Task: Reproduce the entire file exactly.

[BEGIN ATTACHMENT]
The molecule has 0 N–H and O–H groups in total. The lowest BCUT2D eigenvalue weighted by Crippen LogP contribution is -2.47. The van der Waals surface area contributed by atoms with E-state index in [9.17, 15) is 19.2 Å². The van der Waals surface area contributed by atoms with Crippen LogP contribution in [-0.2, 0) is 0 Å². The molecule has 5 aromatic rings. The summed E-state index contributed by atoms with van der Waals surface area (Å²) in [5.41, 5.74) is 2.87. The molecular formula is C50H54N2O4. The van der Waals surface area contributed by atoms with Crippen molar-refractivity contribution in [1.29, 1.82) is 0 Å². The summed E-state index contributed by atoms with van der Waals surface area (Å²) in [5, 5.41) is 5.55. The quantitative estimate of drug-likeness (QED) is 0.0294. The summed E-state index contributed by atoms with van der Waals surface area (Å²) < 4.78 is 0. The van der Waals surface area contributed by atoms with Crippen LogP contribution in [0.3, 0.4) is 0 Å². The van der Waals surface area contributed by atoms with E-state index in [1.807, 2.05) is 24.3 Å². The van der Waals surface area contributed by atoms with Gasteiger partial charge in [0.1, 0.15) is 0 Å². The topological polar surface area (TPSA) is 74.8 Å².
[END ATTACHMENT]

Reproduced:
The molecule has 0 N–H and O–H groups in total. The lowest BCUT2D eigenvalue weighted by Crippen LogP contribution is -2.47. The van der Waals surface area contributed by atoms with E-state index in [9.17, 15) is 19.2 Å². The van der Waals surface area contributed by atoms with Crippen LogP contribution in [-0.2, 0) is 0 Å². The molecule has 5 aromatic rings. The summed E-state index contributed by atoms with van der Waals surface area (Å²) in [5.41, 5.74) is 2.87. The molecular formula is C50H54N2O4. The van der Waals surface area contributed by atoms with Crippen molar-refractivity contribution in [1.29, 1.82) is 0 Å². The summed E-state index contributed by atoms with van der Waals surface area (Å²) in [5, 5.41) is 5.55. The quantitative estimate of drug-likeness (QED) is 0.0294. The summed E-state index contributed by atoms with van der Waals surface area (Å²) < 4.78 is 0. The van der Waals surface area contributed by atoms with Crippen LogP contribution in [0.3, 0.4) is 0 Å². The van der Waals surface area contributed by atoms with E-state index in [1.807, 2.05) is 24.3 Å². The van der Waals surface area contributed by atoms with Gasteiger partial charge in [0.1, 0.15) is 0 Å². The topological polar surface area (TPSA) is 74.8 Å².